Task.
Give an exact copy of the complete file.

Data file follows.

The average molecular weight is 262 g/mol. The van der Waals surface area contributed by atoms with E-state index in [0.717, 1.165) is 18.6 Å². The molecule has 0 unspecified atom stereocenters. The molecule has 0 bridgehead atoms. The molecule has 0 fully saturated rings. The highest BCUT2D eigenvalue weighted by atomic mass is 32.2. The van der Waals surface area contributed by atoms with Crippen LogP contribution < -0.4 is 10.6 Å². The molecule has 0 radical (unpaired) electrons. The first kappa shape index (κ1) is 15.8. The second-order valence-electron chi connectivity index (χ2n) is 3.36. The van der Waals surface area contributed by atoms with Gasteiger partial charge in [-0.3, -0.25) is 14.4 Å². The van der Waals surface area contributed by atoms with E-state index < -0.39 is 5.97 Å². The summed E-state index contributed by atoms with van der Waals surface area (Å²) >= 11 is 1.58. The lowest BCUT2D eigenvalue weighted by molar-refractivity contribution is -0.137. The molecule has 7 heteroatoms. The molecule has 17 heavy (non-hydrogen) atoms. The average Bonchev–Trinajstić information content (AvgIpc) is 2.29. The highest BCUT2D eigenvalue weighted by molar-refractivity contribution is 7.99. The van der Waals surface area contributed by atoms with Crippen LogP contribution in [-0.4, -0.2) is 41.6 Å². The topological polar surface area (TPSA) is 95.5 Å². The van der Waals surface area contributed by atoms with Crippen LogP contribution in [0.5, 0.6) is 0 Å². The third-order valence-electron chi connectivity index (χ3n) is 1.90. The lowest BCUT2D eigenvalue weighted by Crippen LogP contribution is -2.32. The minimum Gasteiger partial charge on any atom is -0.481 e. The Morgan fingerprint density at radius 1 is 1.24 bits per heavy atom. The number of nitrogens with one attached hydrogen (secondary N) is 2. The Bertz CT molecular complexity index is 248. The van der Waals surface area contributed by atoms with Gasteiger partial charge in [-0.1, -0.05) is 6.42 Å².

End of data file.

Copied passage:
The average molecular weight is 262 g/mol. The van der Waals surface area contributed by atoms with E-state index in [0.717, 1.165) is 18.6 Å². The molecule has 0 unspecified atom stereocenters. The molecule has 0 bridgehead atoms. The molecule has 0 fully saturated rings. The highest BCUT2D eigenvalue weighted by atomic mass is 32.2. The van der Waals surface area contributed by atoms with Crippen LogP contribution < -0.4 is 10.6 Å². The molecule has 0 radical (unpaired) electrons. The first kappa shape index (κ1) is 15.8. The second-order valence-electron chi connectivity index (χ2n) is 3.36. The van der Waals surface area contributed by atoms with Gasteiger partial charge in [-0.3, -0.25) is 14.4 Å². The van der Waals surface area contributed by atoms with E-state index < -0.39 is 5.97 Å². The summed E-state index contributed by atoms with van der Waals surface area (Å²) >= 11 is 1.58. The lowest BCUT2D eigenvalue weighted by molar-refractivity contribution is -0.137. The molecule has 7 heteroatoms. The molecule has 17 heavy (non-hydrogen) atoms. The average Bonchev–Trinajstić information content (AvgIpc) is 2.29. The highest BCUT2D eigenvalue weighted by molar-refractivity contribution is 7.99. The van der Waals surface area contributed by atoms with Crippen LogP contribution in [-0.4, -0.2) is 41.6 Å². The topological polar surface area (TPSA) is 95.5 Å². The van der Waals surface area contributed by atoms with Crippen LogP contribution in [0.5, 0.6) is 0 Å². The third-order valence-electron chi connectivity index (χ3n) is 1.90. The lowest BCUT2D eigenvalue weighted by Crippen LogP contribution is -2.32. The minimum Gasteiger partial charge on any atom is -0.481 e. The Morgan fingerprint density at radius 1 is 1.24 bits per heavy atom. The number of nitrogens with one attached hydrogen (secondary N) is 2. The Bertz CT molecular complexity index is 248. The van der Waals surface area contributed by atoms with Gasteiger partial charge in [-0.1, -0.05) is 6.42 Å².